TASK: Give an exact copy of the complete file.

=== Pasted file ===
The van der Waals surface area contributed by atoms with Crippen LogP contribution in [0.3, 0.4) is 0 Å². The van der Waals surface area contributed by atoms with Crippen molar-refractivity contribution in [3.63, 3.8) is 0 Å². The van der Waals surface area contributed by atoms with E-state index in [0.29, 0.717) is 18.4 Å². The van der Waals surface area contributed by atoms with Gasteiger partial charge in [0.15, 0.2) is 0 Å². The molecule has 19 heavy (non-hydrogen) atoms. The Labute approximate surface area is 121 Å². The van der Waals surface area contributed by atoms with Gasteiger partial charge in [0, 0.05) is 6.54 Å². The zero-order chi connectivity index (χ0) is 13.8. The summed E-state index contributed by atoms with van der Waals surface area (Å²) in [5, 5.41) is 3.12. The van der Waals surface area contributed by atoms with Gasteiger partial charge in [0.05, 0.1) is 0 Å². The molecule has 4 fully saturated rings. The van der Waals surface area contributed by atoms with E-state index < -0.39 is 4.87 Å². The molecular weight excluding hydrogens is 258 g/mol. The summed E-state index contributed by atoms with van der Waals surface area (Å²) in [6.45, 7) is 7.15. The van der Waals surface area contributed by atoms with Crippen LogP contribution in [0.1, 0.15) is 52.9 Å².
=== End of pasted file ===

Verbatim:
The van der Waals surface area contributed by atoms with Crippen LogP contribution in [0.3, 0.4) is 0 Å². The van der Waals surface area contributed by atoms with Crippen molar-refractivity contribution in [3.63, 3.8) is 0 Å². The van der Waals surface area contributed by atoms with E-state index in [0.29, 0.717) is 18.4 Å². The van der Waals surface area contributed by atoms with Gasteiger partial charge in [0.15, 0.2) is 0 Å². The molecule has 19 heavy (non-hydrogen) atoms. The Labute approximate surface area is 121 Å². The van der Waals surface area contributed by atoms with Gasteiger partial charge in [0, 0.05) is 6.54 Å². The zero-order chi connectivity index (χ0) is 13.8. The summed E-state index contributed by atoms with van der Waals surface area (Å²) in [5, 5.41) is 3.12. The van der Waals surface area contributed by atoms with Gasteiger partial charge in [0.05, 0.1) is 0 Å². The molecule has 4 fully saturated rings. The van der Waals surface area contributed by atoms with E-state index < -0.39 is 4.87 Å². The molecular weight excluding hydrogens is 258 g/mol. The summed E-state index contributed by atoms with van der Waals surface area (Å²) in [6.45, 7) is 7.15. The van der Waals surface area contributed by atoms with Crippen LogP contribution in [0.1, 0.15) is 52.9 Å².